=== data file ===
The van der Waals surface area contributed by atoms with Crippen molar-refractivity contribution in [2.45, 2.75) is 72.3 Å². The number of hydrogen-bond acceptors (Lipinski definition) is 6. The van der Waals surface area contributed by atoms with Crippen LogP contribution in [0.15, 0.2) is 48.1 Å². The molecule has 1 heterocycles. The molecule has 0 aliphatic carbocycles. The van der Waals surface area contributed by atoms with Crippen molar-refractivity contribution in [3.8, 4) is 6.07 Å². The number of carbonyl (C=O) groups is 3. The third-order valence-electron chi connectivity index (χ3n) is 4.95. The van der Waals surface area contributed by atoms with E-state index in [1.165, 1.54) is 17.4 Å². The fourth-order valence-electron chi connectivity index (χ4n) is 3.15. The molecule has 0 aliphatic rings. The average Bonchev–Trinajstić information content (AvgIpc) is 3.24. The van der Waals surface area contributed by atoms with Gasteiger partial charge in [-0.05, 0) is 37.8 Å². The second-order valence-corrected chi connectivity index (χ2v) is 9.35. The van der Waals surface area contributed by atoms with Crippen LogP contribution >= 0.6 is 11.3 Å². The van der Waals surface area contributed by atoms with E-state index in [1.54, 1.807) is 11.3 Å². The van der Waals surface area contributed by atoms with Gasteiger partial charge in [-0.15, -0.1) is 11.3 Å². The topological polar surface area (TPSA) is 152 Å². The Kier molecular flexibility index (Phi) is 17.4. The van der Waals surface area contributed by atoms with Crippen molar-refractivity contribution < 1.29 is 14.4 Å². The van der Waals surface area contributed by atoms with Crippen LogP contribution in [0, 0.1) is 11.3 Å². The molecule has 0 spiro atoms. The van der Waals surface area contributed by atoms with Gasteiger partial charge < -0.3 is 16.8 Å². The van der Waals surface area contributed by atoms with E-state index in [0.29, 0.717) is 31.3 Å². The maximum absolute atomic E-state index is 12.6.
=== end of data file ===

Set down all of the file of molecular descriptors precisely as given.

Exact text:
The van der Waals surface area contributed by atoms with Crippen molar-refractivity contribution in [2.45, 2.75) is 72.3 Å². The number of hydrogen-bond acceptors (Lipinski definition) is 6. The van der Waals surface area contributed by atoms with Crippen LogP contribution in [0.15, 0.2) is 48.1 Å². The molecule has 1 heterocycles. The molecule has 0 aliphatic carbocycles. The van der Waals surface area contributed by atoms with Crippen molar-refractivity contribution in [3.8, 4) is 6.07 Å². The number of carbonyl (C=O) groups is 3. The third-order valence-electron chi connectivity index (χ3n) is 4.95. The van der Waals surface area contributed by atoms with E-state index in [1.165, 1.54) is 17.4 Å². The fourth-order valence-electron chi connectivity index (χ4n) is 3.15. The molecule has 0 aliphatic rings. The average Bonchev–Trinajstić information content (AvgIpc) is 3.24. The van der Waals surface area contributed by atoms with Gasteiger partial charge in [-0.05, 0) is 37.8 Å². The second-order valence-corrected chi connectivity index (χ2v) is 9.35. The van der Waals surface area contributed by atoms with Crippen LogP contribution >= 0.6 is 11.3 Å². The van der Waals surface area contributed by atoms with E-state index in [1.54, 1.807) is 11.3 Å². The van der Waals surface area contributed by atoms with Gasteiger partial charge in [-0.15, -0.1) is 11.3 Å². The topological polar surface area (TPSA) is 152 Å². The Kier molecular flexibility index (Phi) is 17.4. The van der Waals surface area contributed by atoms with Crippen molar-refractivity contribution < 1.29 is 14.4 Å². The van der Waals surface area contributed by atoms with Crippen LogP contribution in [0, 0.1) is 11.3 Å². The molecule has 0 spiro atoms. The van der Waals surface area contributed by atoms with Gasteiger partial charge < -0.3 is 16.8 Å². The van der Waals surface area contributed by atoms with E-state index in [0.29, 0.717) is 31.3 Å². The maximum absolute atomic E-state index is 12.6.